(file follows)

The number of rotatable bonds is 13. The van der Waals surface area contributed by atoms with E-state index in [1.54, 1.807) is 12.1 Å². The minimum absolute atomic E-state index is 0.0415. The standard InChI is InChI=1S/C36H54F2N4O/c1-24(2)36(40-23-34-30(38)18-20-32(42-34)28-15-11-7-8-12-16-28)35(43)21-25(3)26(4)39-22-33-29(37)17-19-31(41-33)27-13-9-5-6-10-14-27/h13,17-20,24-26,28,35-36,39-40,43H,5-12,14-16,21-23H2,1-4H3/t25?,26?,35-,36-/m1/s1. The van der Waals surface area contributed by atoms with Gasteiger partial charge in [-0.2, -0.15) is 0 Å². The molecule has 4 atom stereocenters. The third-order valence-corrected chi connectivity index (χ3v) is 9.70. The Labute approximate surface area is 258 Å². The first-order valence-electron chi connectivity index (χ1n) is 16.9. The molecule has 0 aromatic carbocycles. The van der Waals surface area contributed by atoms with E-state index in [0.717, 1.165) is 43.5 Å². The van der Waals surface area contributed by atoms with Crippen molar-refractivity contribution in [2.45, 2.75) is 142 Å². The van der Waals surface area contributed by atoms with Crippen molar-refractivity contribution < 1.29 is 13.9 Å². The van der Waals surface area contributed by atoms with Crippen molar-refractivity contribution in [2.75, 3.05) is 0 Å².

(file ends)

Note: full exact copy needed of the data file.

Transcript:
The number of rotatable bonds is 13. The van der Waals surface area contributed by atoms with E-state index in [1.54, 1.807) is 12.1 Å². The minimum absolute atomic E-state index is 0.0415. The standard InChI is InChI=1S/C36H54F2N4O/c1-24(2)36(40-23-34-30(38)18-20-32(42-34)28-15-11-7-8-12-16-28)35(43)21-25(3)26(4)39-22-33-29(37)17-19-31(41-33)27-13-9-5-6-10-14-27/h13,17-20,24-26,28,35-36,39-40,43H,5-12,14-16,21-23H2,1-4H3/t25?,26?,35-,36-/m1/s1. The van der Waals surface area contributed by atoms with Gasteiger partial charge in [-0.2, -0.15) is 0 Å². The molecule has 4 atom stereocenters. The third-order valence-corrected chi connectivity index (χ3v) is 9.70. The Labute approximate surface area is 258 Å². The first-order valence-electron chi connectivity index (χ1n) is 16.9. The molecule has 0 aromatic carbocycles. The van der Waals surface area contributed by atoms with E-state index in [0.717, 1.165) is 43.5 Å². The van der Waals surface area contributed by atoms with Crippen molar-refractivity contribution in [2.45, 2.75) is 142 Å². The van der Waals surface area contributed by atoms with Crippen molar-refractivity contribution < 1.29 is 13.9 Å². The van der Waals surface area contributed by atoms with Crippen molar-refractivity contribution in [2.75, 3.05) is 0 Å².